KTEP - El Paso, Texas

Nina Kravinsky

Not long ago, the red sandstone walls of the Dolores River Canyon in southwestern Colorado towered over roaring rapids that teemed with native fish.

Now, it's largely empty.

Drought compounded by climate change has left the once robust river a ribbon of cobblestones, a trickle of water and small, shallow pools.

"It's really an unfortunate and tragic, incredible canyon with sort of a meek river that was once really a giant, wonderful symbol of the Wild West," said Jim White, an aquatic biologist for Colorado Parks and Wildlife.

Last month, Pastor Danny Reeves was fighting for his life in the intensive care unit at Dallas' Baylor University Medical Center. He had COVID-19, and he wasn't vaccinated.

Now, the senior pastor at First Baptist Corsicana in north central Texas regrets not getting the shot earlier, and he plans to tell his congregants his story on Sunday when he returns to the pulpit.

"I was falsely and erroneously overconfident," Reeves told NPR's Debbie Elliott on Morning Edition.

Benjamin Banneker – a free Black man born in 1731 – is best known for a land survey that established the original borders of Washington, D.C. But the naturalist also broke ground in another field: cicada research.

Banneker first observed the cicadas at his Maryland home as a teenager in 1740s. He spent the next 50 years documenting their unique life cycles — the bugs come out of the ground for only a few weeks every 17 years. His observations were among the earliest known to be documented.

For many small museums across the country, it's been over a year since their doors have been open to visitors, putting them in the same life-or-death situation as much of the rest of the arts sector.

Some smaller museums have struggled with accessing federal grants. And unlike large institutions, they don't have large endowments and can't fall back on deep reserves.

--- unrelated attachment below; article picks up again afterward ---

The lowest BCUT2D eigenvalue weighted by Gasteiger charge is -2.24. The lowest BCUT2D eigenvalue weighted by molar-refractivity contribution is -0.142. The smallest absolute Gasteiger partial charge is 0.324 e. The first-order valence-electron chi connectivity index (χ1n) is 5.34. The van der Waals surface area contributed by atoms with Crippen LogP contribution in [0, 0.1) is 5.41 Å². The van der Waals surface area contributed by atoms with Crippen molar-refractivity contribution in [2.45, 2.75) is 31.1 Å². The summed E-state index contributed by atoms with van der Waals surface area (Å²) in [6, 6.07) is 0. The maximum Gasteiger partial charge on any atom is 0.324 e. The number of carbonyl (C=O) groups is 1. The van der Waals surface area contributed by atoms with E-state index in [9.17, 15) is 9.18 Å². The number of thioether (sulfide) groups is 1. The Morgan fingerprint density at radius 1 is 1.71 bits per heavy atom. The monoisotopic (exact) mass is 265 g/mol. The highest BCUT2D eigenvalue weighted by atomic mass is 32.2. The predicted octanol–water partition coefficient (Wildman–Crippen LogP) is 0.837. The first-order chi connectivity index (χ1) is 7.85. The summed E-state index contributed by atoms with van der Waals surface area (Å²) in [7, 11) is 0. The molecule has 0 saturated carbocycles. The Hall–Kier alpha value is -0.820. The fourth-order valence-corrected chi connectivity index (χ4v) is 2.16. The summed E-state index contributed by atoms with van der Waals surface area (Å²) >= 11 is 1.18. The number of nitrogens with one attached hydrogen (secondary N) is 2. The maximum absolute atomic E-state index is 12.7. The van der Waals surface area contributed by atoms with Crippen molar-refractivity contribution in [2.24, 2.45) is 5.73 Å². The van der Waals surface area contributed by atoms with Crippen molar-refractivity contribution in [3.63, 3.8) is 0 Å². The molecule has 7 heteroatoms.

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NOEL KING, HOST:

The pandemic has devastated the art sector, and hundreds of small museums are trying to keep from having to close forever. Here's NPR's Nina Kravinsky.

Opera Philadelphia has, of course, spent the last year unable to stage live works in theaters. In response, they started creating original works written for the camera, to be shared and viewed online as part of an ongoing effort to bring a wider range of voices into the repertory.

The world of matchmaking won't have to rely on luck, as much as math, thanks to one very accomplished teenager.

Yunseo Choi, a senior at Phillips Exeter Academy in New Hampshire, came up with a matching theory that can be applied to people looking for a life partner.

Instead of matching a finite number of people, the 18-year-old figured out how to pair an infinite number of potential couples.

The idea being that when your options are infinite, your matched date will likely be better suited for you.

For members of Luminous Voices, a professional choir ensemble in Alberta, Canada, rehearsing and performing safely during the pandemic has meant getting into their cars, driving to an empty parking lot and singing with each other's voices broadcast through their car radios.

This "car choir" solution is one that college music professor David Newman — an accomplished baritone himself in Virginia — came up with so that ensembles could sing and "be" together.